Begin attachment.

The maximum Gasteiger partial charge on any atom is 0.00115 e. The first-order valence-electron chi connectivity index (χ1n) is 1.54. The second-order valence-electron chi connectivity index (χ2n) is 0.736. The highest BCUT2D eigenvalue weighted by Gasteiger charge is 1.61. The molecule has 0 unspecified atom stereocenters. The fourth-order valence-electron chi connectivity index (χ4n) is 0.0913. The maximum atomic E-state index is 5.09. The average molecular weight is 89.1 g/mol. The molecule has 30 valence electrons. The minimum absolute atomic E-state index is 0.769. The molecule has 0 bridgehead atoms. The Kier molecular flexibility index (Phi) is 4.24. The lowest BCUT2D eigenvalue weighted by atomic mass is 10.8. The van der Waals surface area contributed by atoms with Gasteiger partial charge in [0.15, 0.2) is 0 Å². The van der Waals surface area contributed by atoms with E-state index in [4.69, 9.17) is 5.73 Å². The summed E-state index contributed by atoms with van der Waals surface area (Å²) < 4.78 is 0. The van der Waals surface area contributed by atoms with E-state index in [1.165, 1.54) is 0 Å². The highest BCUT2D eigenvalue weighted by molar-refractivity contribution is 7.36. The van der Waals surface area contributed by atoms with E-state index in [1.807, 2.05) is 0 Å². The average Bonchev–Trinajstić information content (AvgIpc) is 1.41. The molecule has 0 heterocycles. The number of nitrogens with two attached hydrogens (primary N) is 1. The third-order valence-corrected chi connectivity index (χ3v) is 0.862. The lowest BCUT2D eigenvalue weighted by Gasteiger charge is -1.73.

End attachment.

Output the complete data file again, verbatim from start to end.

The maximum Gasteiger partial charge on any atom is 0.00115 e. The first-order valence-electron chi connectivity index (χ1n) is 1.54. The second-order valence-electron chi connectivity index (χ2n) is 0.736. The highest BCUT2D eigenvalue weighted by Gasteiger charge is 1.61. The molecule has 0 unspecified atom stereocenters. The fourth-order valence-electron chi connectivity index (χ4n) is 0.0913. The maximum atomic E-state index is 5.09. The average molecular weight is 89.1 g/mol. The molecule has 30 valence electrons. The minimum absolute atomic E-state index is 0.769. The molecule has 0 bridgehead atoms. The Kier molecular flexibility index (Phi) is 4.24. The lowest BCUT2D eigenvalue weighted by atomic mass is 10.8. The van der Waals surface area contributed by atoms with Gasteiger partial charge in [0.15, 0.2) is 0 Å². The van der Waals surface area contributed by atoms with E-state index in [4.69, 9.17) is 5.73 Å². The summed E-state index contributed by atoms with van der Waals surface area (Å²) < 4.78 is 0. The van der Waals surface area contributed by atoms with E-state index in [1.165, 1.54) is 0 Å². The highest BCUT2D eigenvalue weighted by molar-refractivity contribution is 7.36. The van der Waals surface area contributed by atoms with E-state index in [1.807, 2.05) is 0 Å². The average Bonchev–Trinajstić information content (AvgIpc) is 1.41. The molecule has 0 heterocycles. The number of nitrogens with two attached hydrogens (primary N) is 1. The third-order valence-corrected chi connectivity index (χ3v) is 0.862. The lowest BCUT2D eigenvalue weighted by Gasteiger charge is -1.73.